We got skunked by low water on the upper and middle sections, but decided to try out the less mysterious lower run.  This trip started in excellent fashion, with a peal out into a 15 ft slide we named Bino-gawker in reference to a truck load of hunters that were present to watch the colorful boats through their binoculars slide down this very fun slide/falls.  After this is a short ledge, that demanded its own respect when it gave the raft an exciting shove in the wrong direction [the upside down direction:)].  Shortly after this was Shotgun, the big drop of the day.  I felt it looked good and had a perfect line.  I eddied out on the right above the drop, and once again chose not to get footage cause I was ready to go and didn't want to wait for the camera to get set up ( it was in the back of my boat), which is becoming a theme.  I ferried out to river left and launched a boof off an 8 foot drop into what appeared to be a boil on top of a foot of water.  I landed with just a little left angle to keep from being blown into the large, sticky V-shaped ledge hole on the right, and took a couple strokes, boofed the bottom six footer, and was in the pool.  A very fun rapid I thought, they should make them like this more often :)  The raft ghost boated it,  they were perfectly capable of running it, they just weren't feeling it on this day. Then we took on a few more small rapids before we arrived at a large horizon line.  It turned out to be a 200 yard long series of slides, with multiple lines for each.  We named this one slip and slide, cause the water was low and we were doing just this all the way down the drops.  After this came the two miles of class two we knew we had in store.  It took a long time and drained most of the excitement from the upper run as we dealt with low water, some log dodging, and the ORT raft.  There were amazingly no portages, but it did take us at least an hour to make it down to the take out bridge.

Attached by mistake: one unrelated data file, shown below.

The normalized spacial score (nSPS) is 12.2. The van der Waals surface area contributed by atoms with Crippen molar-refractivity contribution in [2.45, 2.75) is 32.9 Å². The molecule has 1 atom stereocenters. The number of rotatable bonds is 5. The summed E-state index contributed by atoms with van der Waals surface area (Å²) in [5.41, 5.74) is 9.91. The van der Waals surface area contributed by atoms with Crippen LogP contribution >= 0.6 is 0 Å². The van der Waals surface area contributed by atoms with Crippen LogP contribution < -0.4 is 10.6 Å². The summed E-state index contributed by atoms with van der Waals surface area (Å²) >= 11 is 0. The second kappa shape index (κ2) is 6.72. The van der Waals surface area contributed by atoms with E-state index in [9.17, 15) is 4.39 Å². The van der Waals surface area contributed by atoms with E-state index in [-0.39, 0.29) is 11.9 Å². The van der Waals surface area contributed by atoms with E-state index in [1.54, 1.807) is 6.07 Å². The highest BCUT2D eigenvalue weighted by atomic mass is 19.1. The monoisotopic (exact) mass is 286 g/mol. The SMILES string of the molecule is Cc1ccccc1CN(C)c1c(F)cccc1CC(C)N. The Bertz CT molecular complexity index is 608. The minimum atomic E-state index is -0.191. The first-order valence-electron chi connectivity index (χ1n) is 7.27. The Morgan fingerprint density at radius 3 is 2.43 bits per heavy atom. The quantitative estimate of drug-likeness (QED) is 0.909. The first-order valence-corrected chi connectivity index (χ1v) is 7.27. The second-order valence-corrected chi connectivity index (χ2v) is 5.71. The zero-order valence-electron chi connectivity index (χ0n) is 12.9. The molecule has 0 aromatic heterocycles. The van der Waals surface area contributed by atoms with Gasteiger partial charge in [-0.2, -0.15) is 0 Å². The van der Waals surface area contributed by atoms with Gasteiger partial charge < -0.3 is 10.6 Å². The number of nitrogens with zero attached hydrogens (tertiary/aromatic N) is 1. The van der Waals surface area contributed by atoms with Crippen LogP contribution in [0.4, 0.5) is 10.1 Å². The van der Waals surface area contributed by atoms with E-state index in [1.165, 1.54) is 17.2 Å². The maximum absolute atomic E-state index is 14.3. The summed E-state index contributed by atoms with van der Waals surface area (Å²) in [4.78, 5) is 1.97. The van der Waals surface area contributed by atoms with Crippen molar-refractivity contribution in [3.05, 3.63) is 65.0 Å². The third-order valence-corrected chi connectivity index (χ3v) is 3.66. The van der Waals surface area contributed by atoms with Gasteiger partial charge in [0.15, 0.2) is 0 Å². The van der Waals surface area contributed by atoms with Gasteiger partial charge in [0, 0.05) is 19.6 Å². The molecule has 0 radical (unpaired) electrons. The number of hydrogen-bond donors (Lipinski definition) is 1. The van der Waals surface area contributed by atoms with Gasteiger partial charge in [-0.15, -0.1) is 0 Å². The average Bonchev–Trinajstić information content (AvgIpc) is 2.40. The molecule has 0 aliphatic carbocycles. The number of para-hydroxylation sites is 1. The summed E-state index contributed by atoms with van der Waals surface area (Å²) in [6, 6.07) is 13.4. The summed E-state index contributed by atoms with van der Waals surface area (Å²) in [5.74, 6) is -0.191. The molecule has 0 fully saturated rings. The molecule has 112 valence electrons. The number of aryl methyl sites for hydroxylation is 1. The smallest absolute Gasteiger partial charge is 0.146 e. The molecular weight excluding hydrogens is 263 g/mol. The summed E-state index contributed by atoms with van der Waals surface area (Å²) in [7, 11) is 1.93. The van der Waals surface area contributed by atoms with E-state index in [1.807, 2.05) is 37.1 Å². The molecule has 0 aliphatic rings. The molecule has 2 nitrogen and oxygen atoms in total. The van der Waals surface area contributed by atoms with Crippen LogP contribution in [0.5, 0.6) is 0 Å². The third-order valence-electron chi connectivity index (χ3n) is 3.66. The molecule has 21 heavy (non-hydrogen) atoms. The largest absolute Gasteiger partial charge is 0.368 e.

Despite the long run out I was so glad to have done this run because of all the work I had put into it and also to get a first documented descent of Shotgun (of course I have learned not to stake to much on it actually being a first D, but first known/documented I can do).  I am very thankful that Tim and Bruce were willing to come along, and that I got to see another awesome place I would never have seen without my kayak. 
 Here is the video,

Thursday, November 6, 2008

Lewis (falls section) birthday run

Lewis River
all photos by Aubrey Russell
For my birthday, my family, girlfriend and I camped at the Lower falls campground.  It had been over a year since I was here last.  That time I had shyed away from the lower falls after seeing Rush Sturges get stuck in the cave, and I broke my nose running Upper falls.  This year, my goal was to run Lower falls if I was feeling ready.  On Friday I ran the upper section with my stepdad Dave, and I had run a pretty interesting falls up there.  Sunday rolled around and it was time to run the falls section.  Jean Loosmore and John showed up along with Tim Brink and ORT, with Paul Guinea also along for the run.  Jean realized pretty quickly he had forgotten his PFD so he opted to video the show.  After scouting, we all put on and ran Taitnapum, a 20 footer that produced some interesting lines.
Paul went first and cleaned up.  I went next and was planning on a plug for practice, but hit a pad anyway and I dropped at a 45 until I hit the rock face forming the fall which dropped my bow and I came up facing the falls but upright. I got out and got a cool angle of the raft running it from where I was.  I was close enough that when they hit, they splashed a sheet of water onto me as I protected my camera!  Last was John, some miscommunication caused him to be offline and he got turned sideways and dislocated his thumb!  So after some interesting lines we headed down to Upper falls.  We scouted the first class IV sliding drop and all successfully ran that, then we eddied out and scouted the big part of Upper falls.